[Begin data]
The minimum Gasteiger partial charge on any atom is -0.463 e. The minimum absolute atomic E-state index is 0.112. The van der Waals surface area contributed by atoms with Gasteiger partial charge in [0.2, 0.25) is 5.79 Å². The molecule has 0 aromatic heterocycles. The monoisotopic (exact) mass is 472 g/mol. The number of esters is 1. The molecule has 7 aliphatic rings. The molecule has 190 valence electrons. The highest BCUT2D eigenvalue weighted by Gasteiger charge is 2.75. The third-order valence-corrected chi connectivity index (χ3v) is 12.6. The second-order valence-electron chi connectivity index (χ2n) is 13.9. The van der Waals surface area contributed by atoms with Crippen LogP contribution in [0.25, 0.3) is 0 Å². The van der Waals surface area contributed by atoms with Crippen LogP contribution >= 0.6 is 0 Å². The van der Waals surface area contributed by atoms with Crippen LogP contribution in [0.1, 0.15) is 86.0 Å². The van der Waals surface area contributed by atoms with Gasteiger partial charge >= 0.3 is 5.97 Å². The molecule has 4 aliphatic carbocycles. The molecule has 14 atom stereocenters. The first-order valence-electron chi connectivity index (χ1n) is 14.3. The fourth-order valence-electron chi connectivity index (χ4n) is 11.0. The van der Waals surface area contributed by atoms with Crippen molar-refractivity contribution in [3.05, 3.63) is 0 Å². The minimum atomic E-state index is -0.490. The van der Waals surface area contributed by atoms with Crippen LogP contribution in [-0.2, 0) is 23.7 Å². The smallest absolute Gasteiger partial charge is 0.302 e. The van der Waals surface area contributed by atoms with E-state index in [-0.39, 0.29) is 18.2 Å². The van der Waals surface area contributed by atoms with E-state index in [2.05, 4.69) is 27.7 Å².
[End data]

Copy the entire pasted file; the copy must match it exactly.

The minimum Gasteiger partial charge on any atom is -0.463 e. The minimum absolute atomic E-state index is 0.112. The van der Waals surface area contributed by atoms with Gasteiger partial charge in [0.2, 0.25) is 5.79 Å². The molecule has 0 aromatic heterocycles. The monoisotopic (exact) mass is 472 g/mol. The number of esters is 1. The molecule has 7 aliphatic rings. The molecule has 190 valence electrons. The highest BCUT2D eigenvalue weighted by Gasteiger charge is 2.75. The third-order valence-corrected chi connectivity index (χ3v) is 12.6. The second-order valence-electron chi connectivity index (χ2n) is 13.9. The van der Waals surface area contributed by atoms with Crippen LogP contribution in [0.25, 0.3) is 0 Å². The van der Waals surface area contributed by atoms with Crippen LogP contribution >= 0.6 is 0 Å². The van der Waals surface area contributed by atoms with Crippen LogP contribution in [0.1, 0.15) is 86.0 Å². The van der Waals surface area contributed by atoms with Gasteiger partial charge >= 0.3 is 5.97 Å². The molecule has 4 aliphatic carbocycles. The molecule has 14 atom stereocenters. The first-order valence-electron chi connectivity index (χ1n) is 14.3. The fourth-order valence-electron chi connectivity index (χ4n) is 11.0. The van der Waals surface area contributed by atoms with Crippen molar-refractivity contribution in [3.05, 3.63) is 0 Å². The minimum atomic E-state index is -0.490. The van der Waals surface area contributed by atoms with Crippen LogP contribution in [-0.2, 0) is 23.7 Å². The smallest absolute Gasteiger partial charge is 0.302 e. The van der Waals surface area contributed by atoms with E-state index in [-0.39, 0.29) is 18.2 Å². The van der Waals surface area contributed by atoms with E-state index in [2.05, 4.69) is 27.7 Å².